Thursday, April 24, 2008

The Serpentosphere: An Update

One author of the abstract I quoted in an earlier post - the talk about The Serpentosphere given at last month's GSN meeting in Reno, NV - contacted me via comment on this blog. Martin Hovland pointed out his website, which has numerous references to the interconnections between mud volcanoes, salt diapirism, hydrothermal activity, and deep sources of hydrocarbons and some interesting links. He also referenced his EOS 2005 paper on the Chapopote asphalt volcano. At least one petroleum company is using ideas discussed at the March GSN to find oil.

Andrew on Nonmagmatic volcanism:


There are less well-known types of volcanism that don't involve magma: mud volcanism is one. Mud volcanoes come in two types. On land, hundreds of them occur in areas where hydrocarbons are abundant, like Trinidad or Azerbaijan (see this one in the Image Gallery). Under the sea, thousands of them occur near subduction trenches, where serpentinite mud is abundant (about serpentinization).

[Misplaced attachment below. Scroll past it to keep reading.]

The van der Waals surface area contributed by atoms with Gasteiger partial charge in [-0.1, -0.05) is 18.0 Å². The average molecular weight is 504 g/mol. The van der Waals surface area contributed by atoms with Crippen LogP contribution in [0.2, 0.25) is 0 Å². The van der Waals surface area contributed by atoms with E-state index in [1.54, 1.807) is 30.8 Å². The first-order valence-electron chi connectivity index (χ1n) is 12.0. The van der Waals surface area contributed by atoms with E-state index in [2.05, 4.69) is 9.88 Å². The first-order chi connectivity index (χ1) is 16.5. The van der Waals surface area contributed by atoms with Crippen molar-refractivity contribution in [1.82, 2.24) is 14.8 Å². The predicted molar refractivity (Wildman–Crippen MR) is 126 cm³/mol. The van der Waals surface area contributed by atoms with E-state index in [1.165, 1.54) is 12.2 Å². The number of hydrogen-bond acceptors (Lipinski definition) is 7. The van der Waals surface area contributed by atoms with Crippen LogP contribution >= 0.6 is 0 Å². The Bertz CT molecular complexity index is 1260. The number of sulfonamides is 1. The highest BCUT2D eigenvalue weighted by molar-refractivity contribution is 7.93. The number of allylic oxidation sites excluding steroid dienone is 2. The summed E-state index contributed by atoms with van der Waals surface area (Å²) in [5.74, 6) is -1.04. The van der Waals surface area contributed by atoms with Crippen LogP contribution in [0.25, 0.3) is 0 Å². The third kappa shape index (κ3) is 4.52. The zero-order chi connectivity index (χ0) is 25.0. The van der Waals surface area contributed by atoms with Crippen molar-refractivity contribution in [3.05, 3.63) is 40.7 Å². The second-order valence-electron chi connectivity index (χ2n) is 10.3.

Another newly discovered form of volcanism involves asphalt. Asphalt flows were first documented on the floor of the Gulf of Mexico in 2003. No one knows how many of these tar volcanoes there are.


A few more references:
Supercritical water and Hydrothermal Chimneys
Lost City hydrothermal field
Asphalt Volcanism
Mantle Serpentinization Rates
Carbon Degassing from the Lithosphere [and upper mantle]
Mud Volcano Tofu
Mantle Wedge Water Contents

MagmaChem
Tornado Gold

2 comments:

Fault Rocks said...

I don't think that anybody disagrees that serpentine plays a major role in volatile circulation and state along the Moho. When -osphere is added, however, there is a different message - that a continuous layer of serpentine exists. I have to agree with a comment on the previous post - the existence of an -osphere is testable by seismic velocity, and there is evidence against it.

Silver Fox said...

As to whether the authors of "The Serpentosphere" are trying to imply a continuous layer of serpentine minerals or are trying to facilitate a discussion about a concept with their use of a - *gasp* - new word, it is now quite easy to contact two of the authors from links on this post to find out, if one is really interested.